A month to the day after this Boston-based sextet dropped their third studio album titled Castles, I hit The Elovaters’ Nick Asta and Matty Link’s recents and chatted them up, regarding the many aspects that make Castles unique and, well, for lack of a better phrase, utterly addicting. From their multifaceted collaboration styles to their chill group dynamic (as well as the unusual, rapid-fire recording method, courtesy of producer Johnny Cosmic and fellow Massachusetts native Stick Figure’s Great Stone Studios), the amount of creativity and multi-member efforts infused into this album released via Belly Full Records (their own label) nothing short of awe-inspiring.
The first thing you’ll notice with this LP are the vast differences in sound from one track to the next.
Each song manages to create a micro-genre all its own; whether it’s the sunny, sexy, vacation-ready “Margaritas” with St. Maarten-bred Orange Grove or the nostalgic, über chill, steel guitar-tinged “DeLorean”, featuring Brother Ali and G. Love & Special Sauce. In Castles, individualism is the name of the game and The Elovater’s are on a winning streak, baby. How do they carefully toe the line that divides comprehensive mass appeal and sheer polarity? One word — universality, both sonically and lyrically.
Dummer Nick Asta explains: “When you write something personal… it’s really relative to what others are going through. It’s fun to write songs from that perspective, so everyone can have their own [interpretation of] what it means to them. All of us have gone through those experiences… and even though it’s a specific situation, we can all relate to how it made us feel.”
Bassist Matty Link continues, “There’s a beautiful story being told. And, all these songs hit every genre of the market in the reggae scene… Whatever genre of music you like, you’ll like us, too. We can do anything together and this album shines new light on our range — what we can do and what we will do.” Is that a threat?!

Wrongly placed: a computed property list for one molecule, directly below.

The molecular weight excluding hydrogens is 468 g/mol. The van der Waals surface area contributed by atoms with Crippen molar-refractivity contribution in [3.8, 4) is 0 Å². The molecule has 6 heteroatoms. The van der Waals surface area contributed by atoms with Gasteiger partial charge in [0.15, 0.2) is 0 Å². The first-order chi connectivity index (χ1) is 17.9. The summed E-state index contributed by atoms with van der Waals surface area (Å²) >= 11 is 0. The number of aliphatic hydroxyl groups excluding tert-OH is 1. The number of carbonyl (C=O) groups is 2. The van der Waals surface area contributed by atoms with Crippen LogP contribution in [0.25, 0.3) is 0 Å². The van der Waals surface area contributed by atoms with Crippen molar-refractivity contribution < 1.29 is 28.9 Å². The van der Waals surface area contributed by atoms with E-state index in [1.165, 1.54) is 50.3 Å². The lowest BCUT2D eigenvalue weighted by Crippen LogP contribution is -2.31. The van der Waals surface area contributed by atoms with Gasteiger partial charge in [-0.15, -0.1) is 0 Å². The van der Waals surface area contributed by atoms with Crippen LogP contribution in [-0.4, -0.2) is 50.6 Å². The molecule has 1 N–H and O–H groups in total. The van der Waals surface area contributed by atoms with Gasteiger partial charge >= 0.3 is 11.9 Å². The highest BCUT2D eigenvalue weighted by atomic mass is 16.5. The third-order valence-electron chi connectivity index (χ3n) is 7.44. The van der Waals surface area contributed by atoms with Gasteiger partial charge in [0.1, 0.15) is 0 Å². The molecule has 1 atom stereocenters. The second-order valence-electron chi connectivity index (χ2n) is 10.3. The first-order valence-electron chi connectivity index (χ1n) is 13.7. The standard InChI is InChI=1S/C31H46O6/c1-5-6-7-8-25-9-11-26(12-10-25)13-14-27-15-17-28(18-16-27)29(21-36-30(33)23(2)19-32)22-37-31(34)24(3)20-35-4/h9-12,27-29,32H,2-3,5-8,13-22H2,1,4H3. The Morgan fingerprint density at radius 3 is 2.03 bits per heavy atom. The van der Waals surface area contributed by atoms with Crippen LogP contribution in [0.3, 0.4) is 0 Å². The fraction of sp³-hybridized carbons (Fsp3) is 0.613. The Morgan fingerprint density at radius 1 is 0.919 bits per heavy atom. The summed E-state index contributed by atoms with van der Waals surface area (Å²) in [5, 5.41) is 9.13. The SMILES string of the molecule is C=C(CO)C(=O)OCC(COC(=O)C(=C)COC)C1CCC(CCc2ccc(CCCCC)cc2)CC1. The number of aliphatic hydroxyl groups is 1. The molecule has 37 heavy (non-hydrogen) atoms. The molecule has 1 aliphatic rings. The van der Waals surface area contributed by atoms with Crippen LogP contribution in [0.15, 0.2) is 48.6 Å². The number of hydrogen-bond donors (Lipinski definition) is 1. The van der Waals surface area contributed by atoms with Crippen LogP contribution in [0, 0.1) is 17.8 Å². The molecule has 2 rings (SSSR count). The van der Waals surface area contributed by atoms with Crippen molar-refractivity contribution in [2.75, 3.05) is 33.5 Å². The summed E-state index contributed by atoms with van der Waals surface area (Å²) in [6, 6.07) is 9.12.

Aside from the fact that all 16 songs are a strict no-skip bunch (this isn’t up for debate, sorry), they all carry emotions we’ve felt deep in our soul at one time or another and a rhythm we want to listen to over and over again. Case in point: the first time I played this album, “Shots Fired” was on repeat for four days. I couldn’t get enough of the meandering, hip-swaying melody that gently wraps itself around lyrics that make you go, “ouch, I’ve totally been there”. In one of the first lines of the song, vocalist/lead guitarist Jackson Wetherbee declares, “Shots fired // Calling me a liar // I’ll be gone before the morning sun” and there isn’t a single one of us that can’t relate on some level. However, Johnny Alves’ ambient guitar riffs, coupled with Jackson’s creamy tenor and bubbly chord progressions c/o keyboardist Greg Nectow, allow you to forget any lingering bad vibes or memories and just get down with your bad self. Yes, it’s that good.
The yumminess of fluid songwriting and seamless song development in “Shot’s Fired” are common themes in every song and coexist peacefully within each of their stark sonic differences.
As I listened to the album in its entirety over the course of a few weeks, the same questions repeatedly came to mind: “How do they do it? How do they create these bangers and what does collaboration look like?” And that, my friends, is where the plot thickens, like the marine layer in San Diego. By some magnificently otherworldly blessing from the Gods of Music (they’re real, don’t @ me), most of the album was brought to life from bare bones acoustics to a fully conceptualized and recorded album in just 21 short days at Stick Figure’s legendary Great Stone Studios in Oakland, with wizard producer Johnny Cosmic at the helm. I say ‘most’ because two of the tracks were born on a tour bus, pre-COVID, according to Matty:
“… Funny bit of info that most people don’t know is that ‘Gardenia’ and ‘Down The Road’ were first recorded on the tour bus, while we were actually on the road. Over the course of quarantine, Jackson adjusted things and Nick redid the drums, but, yeah, we came up with those two songs while we were on tour with Pepper. We had a little multitrack recorder we used.”